Four killed in Bangladesh protest against India’s Modi visit
At least four people were killed in the Bangladeshi city of Chittagong after police fired at protesters during a demonstration against a visit by Indian Prime Minister Narendra Modi, police officials said.
Modi is in Bangladesh to attend its Golden Jubilee celebrations of independence and the birth centenary of Sheikh Mujibur Rahman, the country’s founder and father of current Prime Minister Sheikh Hasina.
The protesters in Chittagong were from the Hefazat-e-Islam Bangladesh, an Islamist group opposed to the visit of Modi, who critics say has been pushing a Hindu-first agenda in India.
Mohammad Alauddin, another police official in Chittagong, said that eight people were brought to a hospital in the city with gunshot wounds, of which four succumbed to their injuries
Protests at the main mosque in the city of Dhaka were dispersed by police using tear gas and rubber bullets – injuring scores of people – after clashes broke out between groups of demonstrators, officials and witnesses said on Friday.
Hundreds of protesters had gathered outside Dhaka’s Baitul Mokarram mosque after the Friday prayers. Witnesses said violent clashes broke out after one faction of protesters began waving their shoes as a sign of disrespect to Modi, and another group tried to stop them.
Local media said the protesters who tried to stop the shoe-waving are aligned with the governing Awami League party, which criticised the other protest faction for attempting to create chaos during Modi’s visit.
Local TV showed protesters throwing stones at the police, who were heavily present on the streets near the mosque. Somoy TV reported that at least 40 people were injured, including journalists, and were taken to the Dhaka Medical College Hospital for treatment.
Modi’s two-day tour – his first abroad since the coronavirus pandemic began last year – will cap Dhaka’s 10-day celebrations already attended by leaders from Sri Lanka, Nepal, Bhutan and the Maldives.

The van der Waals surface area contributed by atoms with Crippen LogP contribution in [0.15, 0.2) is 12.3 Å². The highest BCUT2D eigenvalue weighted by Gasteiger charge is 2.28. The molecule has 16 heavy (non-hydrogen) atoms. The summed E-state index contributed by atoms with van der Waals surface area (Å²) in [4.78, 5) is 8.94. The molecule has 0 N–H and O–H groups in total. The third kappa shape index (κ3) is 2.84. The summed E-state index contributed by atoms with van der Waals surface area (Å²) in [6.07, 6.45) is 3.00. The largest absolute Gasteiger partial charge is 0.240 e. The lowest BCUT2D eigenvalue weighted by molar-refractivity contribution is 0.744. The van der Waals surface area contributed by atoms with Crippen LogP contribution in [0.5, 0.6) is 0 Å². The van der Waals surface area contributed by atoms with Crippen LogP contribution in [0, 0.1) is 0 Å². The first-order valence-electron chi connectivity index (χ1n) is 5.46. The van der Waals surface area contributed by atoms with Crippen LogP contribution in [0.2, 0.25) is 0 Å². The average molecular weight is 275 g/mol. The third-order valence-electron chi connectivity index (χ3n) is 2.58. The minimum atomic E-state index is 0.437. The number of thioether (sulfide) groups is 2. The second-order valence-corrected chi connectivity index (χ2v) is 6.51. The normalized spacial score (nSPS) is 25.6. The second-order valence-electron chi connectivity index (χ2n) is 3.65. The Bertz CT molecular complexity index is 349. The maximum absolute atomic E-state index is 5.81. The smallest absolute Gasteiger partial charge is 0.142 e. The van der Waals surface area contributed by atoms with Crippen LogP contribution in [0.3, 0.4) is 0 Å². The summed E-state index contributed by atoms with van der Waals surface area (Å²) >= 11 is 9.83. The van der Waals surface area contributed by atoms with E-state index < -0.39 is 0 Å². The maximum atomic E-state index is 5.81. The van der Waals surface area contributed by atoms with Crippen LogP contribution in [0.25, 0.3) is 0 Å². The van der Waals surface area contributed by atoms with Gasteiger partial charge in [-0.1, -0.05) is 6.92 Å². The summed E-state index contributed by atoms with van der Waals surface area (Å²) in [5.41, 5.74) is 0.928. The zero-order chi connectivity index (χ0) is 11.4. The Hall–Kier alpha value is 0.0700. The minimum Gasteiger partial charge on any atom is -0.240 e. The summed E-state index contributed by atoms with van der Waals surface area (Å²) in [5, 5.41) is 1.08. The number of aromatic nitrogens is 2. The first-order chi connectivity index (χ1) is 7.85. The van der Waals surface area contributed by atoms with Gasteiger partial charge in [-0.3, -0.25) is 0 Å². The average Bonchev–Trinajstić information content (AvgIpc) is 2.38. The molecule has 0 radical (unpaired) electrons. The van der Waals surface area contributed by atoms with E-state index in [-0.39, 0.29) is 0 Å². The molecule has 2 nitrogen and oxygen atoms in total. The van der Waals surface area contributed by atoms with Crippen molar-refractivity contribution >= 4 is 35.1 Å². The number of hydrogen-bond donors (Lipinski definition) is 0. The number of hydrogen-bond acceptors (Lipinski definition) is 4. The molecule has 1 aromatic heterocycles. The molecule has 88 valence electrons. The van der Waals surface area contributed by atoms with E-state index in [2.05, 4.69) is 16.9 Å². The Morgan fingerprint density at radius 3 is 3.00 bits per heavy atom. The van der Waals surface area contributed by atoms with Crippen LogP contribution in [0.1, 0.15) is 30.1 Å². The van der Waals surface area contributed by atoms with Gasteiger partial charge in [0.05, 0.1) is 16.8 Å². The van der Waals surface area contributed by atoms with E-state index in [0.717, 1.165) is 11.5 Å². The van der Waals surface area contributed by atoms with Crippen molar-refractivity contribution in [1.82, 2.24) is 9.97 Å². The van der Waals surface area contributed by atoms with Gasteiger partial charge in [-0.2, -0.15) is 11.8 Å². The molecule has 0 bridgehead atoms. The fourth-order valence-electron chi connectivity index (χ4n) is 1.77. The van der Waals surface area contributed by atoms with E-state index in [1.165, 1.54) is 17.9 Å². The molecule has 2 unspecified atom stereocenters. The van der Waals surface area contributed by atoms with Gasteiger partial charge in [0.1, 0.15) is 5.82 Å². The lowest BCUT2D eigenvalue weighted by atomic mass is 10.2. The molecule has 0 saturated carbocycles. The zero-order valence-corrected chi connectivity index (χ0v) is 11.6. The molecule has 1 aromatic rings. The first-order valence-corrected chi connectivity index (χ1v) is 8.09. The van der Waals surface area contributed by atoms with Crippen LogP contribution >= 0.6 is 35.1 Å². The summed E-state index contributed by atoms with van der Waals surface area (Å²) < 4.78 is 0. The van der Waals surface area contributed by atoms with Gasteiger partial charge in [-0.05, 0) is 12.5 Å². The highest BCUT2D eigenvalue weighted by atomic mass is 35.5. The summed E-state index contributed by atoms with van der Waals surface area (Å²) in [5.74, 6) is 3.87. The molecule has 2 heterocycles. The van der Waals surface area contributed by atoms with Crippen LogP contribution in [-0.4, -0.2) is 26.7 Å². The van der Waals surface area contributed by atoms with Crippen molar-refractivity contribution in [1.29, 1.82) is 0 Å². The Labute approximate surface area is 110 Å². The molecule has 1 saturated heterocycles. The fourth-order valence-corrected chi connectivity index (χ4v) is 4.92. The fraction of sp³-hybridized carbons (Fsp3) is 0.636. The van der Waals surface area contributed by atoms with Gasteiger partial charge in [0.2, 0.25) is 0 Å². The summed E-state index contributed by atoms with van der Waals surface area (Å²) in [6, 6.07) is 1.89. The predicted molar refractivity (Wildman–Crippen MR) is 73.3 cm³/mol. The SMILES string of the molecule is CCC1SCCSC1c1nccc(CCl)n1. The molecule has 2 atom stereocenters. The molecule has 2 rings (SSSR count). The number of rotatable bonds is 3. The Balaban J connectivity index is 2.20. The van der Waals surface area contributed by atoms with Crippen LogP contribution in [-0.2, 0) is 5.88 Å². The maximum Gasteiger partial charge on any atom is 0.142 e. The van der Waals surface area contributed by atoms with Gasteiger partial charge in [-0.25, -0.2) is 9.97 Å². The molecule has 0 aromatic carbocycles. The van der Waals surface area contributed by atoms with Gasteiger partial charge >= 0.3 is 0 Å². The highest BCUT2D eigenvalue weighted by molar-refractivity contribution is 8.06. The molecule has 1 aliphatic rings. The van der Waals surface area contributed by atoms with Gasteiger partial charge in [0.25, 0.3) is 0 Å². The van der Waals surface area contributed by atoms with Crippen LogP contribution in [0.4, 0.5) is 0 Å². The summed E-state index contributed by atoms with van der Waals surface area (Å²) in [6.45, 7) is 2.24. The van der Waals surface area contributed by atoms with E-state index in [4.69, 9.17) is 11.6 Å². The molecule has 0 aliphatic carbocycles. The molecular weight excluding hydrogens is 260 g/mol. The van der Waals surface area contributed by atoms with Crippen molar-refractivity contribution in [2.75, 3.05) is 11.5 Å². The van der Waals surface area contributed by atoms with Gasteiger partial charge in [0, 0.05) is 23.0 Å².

Prime Minister Hasina, a key partner for India in maintaining regional stability, welcomed Modi at Hazrat Shahjalal International Airport in Dhaka on Friday morning.
Friday’s was the latest in a series of protests held across Bangladesh to oppose the visit by Modi, who many Bangladeshis accuse of stoking religious tensions and persecuting Muslims in India.
Many Bangladeshis are also unhappy with India’s unwillingness to sign a water-sharing treaty for the Teesta river, one of many common rivers.
Earlier this week, Bangladesh’s Foreign Affairs Minister, AK Abdul Momen said that since India helped Bangladesh achieve its independence, “so it is very natural that the Indian prime minister will be asked to become Bangladesh’s Golden Jubilee celebration’s main guest”.
“We are not concerned what the fundamentalists are saying about Modi’s visit. They do not represent the voice of the country’s people,” he said, adding that “only a small fraction of people” were protesting.
But Imtiaz Ahmed, professor of international relations at Dhaka University, feels inviting Modi for the celebrations was “not a good choice”.
“Along with the Golden Jubilee, we are also celebrating the birth centenary of father of the nation. Sheikh Mujib fought for a secular nation whereas Modi is inherently communal. He [Modi] is criticised in his own country for his hardliner Hindu nationalist stance,” Ahmed said.